A man of herculean frame, rotund delivery of speech, and long life; a large institution by himself, so that when small shopkeepers heard that Daniel Webster was in Boston, they naturally postponed business and went out on the sidewalk to see him come down the street; a man whose fifty principal orations, gathered in a heavy volume, with introductory eulogy by some great scholar...
John C. Calhoun
The attention of the reader is here invited to the consideration of a career in which the personality of the statesman entirely vanishes, and by that fact alone we may see that we enter a field of undiminishing intellectual interest. The life of John C. Calhoun was itself the Koran of Slavery; it was a chapter on logic. What is logic? It is a working theory of the truth.
Abraham Lincoln
The pages immediately preceding in this volume have shown the heights to which, in 1850, the dogma of Slavery had been exalted. 'The peculiar institution' had become doctrinally essential to the pride, welfare, religion, and existence of the Southern people. On that point, all white men who owned slaves were of one mind.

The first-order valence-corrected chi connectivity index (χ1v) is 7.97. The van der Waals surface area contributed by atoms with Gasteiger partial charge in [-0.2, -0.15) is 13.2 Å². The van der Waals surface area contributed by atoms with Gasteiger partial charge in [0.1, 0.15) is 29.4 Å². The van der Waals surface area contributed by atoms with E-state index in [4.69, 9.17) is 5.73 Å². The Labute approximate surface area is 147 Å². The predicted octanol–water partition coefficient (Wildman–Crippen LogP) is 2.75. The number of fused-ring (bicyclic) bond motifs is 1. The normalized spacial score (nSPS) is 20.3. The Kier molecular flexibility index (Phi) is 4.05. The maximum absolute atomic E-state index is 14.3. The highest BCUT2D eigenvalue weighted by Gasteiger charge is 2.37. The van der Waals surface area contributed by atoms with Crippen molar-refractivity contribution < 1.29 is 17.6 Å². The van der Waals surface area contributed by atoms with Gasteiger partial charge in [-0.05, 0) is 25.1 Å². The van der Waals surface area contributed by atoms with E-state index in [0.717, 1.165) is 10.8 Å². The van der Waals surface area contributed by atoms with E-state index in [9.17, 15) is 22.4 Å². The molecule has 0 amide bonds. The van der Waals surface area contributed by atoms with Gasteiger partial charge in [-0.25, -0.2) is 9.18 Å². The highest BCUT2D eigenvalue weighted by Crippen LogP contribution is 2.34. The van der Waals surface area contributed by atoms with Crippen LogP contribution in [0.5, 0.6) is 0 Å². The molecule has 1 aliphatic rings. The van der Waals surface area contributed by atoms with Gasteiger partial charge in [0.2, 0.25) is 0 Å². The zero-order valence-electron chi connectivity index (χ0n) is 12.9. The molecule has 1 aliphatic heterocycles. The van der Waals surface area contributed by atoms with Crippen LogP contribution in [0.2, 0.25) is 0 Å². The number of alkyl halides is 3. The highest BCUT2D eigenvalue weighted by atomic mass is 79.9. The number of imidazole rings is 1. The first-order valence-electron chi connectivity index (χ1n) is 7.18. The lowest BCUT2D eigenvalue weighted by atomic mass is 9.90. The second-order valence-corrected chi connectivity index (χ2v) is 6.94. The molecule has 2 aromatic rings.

William H. Seward
A year before the Civil War William H. Seward was the most distinguished American Statesman who opposed the extension of Slavery and lamented the authorization of 'the peculiar institution' in our organic law. Of all the living public men, he had longest been the most radical. For many years, as the representative of but a comparatively small group of thinkers, and in the presence of Clay, Webster...
Salmon P. Chase
Salmon Portland Chase, Father of the American Greenback, and first Anti-Slavery Chief Justice of the United States, was born in Cornish, N. H., January 13, 1808. His name, Salmon Portland, was given to him to commemorate the death of his uncle Salmon at Port-land. He was wont to say that he was his uncle's monument.
Charles Summer
Charles Sumner was reared in comfort, if not in affluence, studied law and literature until he was 40 years old, and was then elected to the United States Senate, in which he served to his death, twenty-three years later. He was brutally assaulted by the slaveholders, whom he had angered, and the effects of this assault upon him shortened his life.
Sir John Alexander Macdonald, G. C. B.